featuretools.primitives.RollingTrend#
- class featuretools.primitives.RollingTrend(window_length=3, gap=1, min_periods=0)[source]#
Calculates the trend of a given window of entries of a column over time.
- Description:
Given a list of numbers and a corresponding list of datetimes, return a rolling slope of the linear trend of values, starting at the row gap rows away from the current row and looking backward over the specified time window (by window_length and gap).
Input datetimes should be monotonic.
- Args:
- window_length (int, string, optional): Specifies the amount of data included in each window.
If an integer is provided, it will correspond to a number of rows. For data with a uniform sampling frequency, for example of one day, the window_length will correspond to a period of time, in this case, 7 days for a window_length of 7. If a string is provided, it must be one of pandas’ offset alias strings (‘1D’, ‘1H’, etc), and it will indicate a length of time that each window should span. The list of available offset aliases can be found at https://pandas.pydata.org/pandas-docs/stable/user_guide/timeseries.html#offset-aliases. Defaults to 3.
- gap (int, string, optional): Specifies a gap backwards from each instance before the
window of usable data begins. If an integer is provided, it will correspond to a number of rows. If a string is provided, it must be one of pandas’ offset alias strings (‘1D’, ‘1H’, etc), and it will indicate a length of time between a target instance and the beginning of its window. Defaults to 1.
- min_periods (int, optional): Minimum number of observations required for performing calculations
over the window. Can only be as large as window_length when window_length is an integer. When window_length is an offset alias string, this limitation does not exist, but care should be taken to not choose a min_periods that will always be larger than the number of observations in a window. Defaults to 1.
Examples
>>> import pandas as pd >>> rolling_trend = RollingTrend() >>> times = pd.date_range(start="2019-01-01", freq="1D", periods=10) >>> rolling_trend(times, [1, 2, 4, 8, 16, 24, 48, 96, 192, 384]).tolist() [nan, nan, nan, 1.4999999999999998, 2.9999999999999996, 5.999999999999999, 7.999999999999999, 16.0, 36.0, 72.0]
We can also control the gap before the rolling calculation.
>>> rolling_trend = RollingTrend(gap=0) >>> rolling_trend(times, [1, 2, 4, 8, 16, 24, 48, 96, 192, 384]).tolist() [nan, nan, 1.4999999999999998, 2.9999999999999996, 5.999999999999999, 7.999999999999999, 16.0, 36.0, 72.0, 144.0]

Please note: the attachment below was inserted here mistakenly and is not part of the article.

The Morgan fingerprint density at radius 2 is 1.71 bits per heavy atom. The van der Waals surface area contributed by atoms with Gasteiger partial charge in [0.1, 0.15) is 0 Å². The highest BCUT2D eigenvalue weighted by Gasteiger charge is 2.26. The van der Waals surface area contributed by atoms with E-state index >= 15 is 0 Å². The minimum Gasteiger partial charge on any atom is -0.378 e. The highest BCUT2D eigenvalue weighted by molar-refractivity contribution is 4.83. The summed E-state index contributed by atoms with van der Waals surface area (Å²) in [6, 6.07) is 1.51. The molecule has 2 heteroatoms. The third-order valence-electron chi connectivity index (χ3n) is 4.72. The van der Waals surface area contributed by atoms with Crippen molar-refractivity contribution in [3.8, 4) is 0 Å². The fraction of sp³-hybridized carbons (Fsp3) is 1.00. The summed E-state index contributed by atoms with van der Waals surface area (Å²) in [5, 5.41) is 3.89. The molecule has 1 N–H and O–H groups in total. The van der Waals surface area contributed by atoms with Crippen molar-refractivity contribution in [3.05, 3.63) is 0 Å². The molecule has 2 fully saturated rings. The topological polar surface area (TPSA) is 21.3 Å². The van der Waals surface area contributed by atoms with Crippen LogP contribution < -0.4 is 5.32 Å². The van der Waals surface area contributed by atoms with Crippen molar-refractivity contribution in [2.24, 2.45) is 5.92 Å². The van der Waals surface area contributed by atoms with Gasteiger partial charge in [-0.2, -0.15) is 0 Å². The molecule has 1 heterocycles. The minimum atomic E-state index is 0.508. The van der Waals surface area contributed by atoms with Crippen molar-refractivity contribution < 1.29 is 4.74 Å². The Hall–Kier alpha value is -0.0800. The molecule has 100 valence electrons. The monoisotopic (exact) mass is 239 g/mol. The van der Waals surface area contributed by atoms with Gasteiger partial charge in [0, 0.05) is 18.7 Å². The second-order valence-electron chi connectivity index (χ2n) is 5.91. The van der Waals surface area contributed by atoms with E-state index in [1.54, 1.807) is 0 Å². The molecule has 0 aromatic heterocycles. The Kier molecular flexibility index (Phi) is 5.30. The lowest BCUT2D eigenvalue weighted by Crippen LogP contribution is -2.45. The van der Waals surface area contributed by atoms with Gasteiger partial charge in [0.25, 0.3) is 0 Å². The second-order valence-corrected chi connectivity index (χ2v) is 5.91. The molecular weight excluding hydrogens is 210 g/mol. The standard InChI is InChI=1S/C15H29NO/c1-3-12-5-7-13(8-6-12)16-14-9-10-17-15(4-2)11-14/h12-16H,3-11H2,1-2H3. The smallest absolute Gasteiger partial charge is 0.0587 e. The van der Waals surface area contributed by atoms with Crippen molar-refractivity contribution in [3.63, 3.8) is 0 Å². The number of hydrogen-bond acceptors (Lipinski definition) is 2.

We can also control the minimum number of periods required for the rolling calculation.
>>> rolling_trend = RollingTrend(window_length=4, min_periods=4, gap=0) >>> rolling_trend(times, [1, 2, 4, 8, 16, 24, 48, 96, 192, 384]).tolist() [nan, nan, nan, 2.299999999999999, 4.599999999999998, 6.799999999999996, 12.799999999999992, 26.399999999999984, 55.19999999999997, 110.39999999999993]
We can also set the window_length and gap using offset alias strings.
>>> rolling_trend = RollingTrend(window_length="4D", gap="1D") >>> rolling_trend(times, [1, 2, 4, 8, 16, 24, 48, 96, 192, 384]).tolist() [nan, nan, nan, 1.4999999999999998, 2.299999999999999, 4.599999999999998, 6.799999999999996, 12.799999999999992, 26.399999999999984, 55.19999999999997]
Methods
__init__
([window_length, gap, min_periods])flatten_nested_input_types
(input_types)Flattens nested column schema inputs into a single list.
generate_name
(base_feature_names)generate_names
(base_feature_names)get_args_string
()get_arguments
()get_description
(input_column_descriptions[, ...])get_filepath
(filename)get_function
()Attributes
base_of
base_of_exclude
commutative
default_value
Default value this feature returns if no data found.
description_template
input_types
woodwork.ColumnSchema types of inputs
max_stack_depth
name
Name of the primitive
number_output_features
Number of columns in feature matrix associated with this feature
return_type
ColumnSchema type of return
stack_on
stack_on_exclude
stack_on_self
uses_calc_time
uses_full_dataframe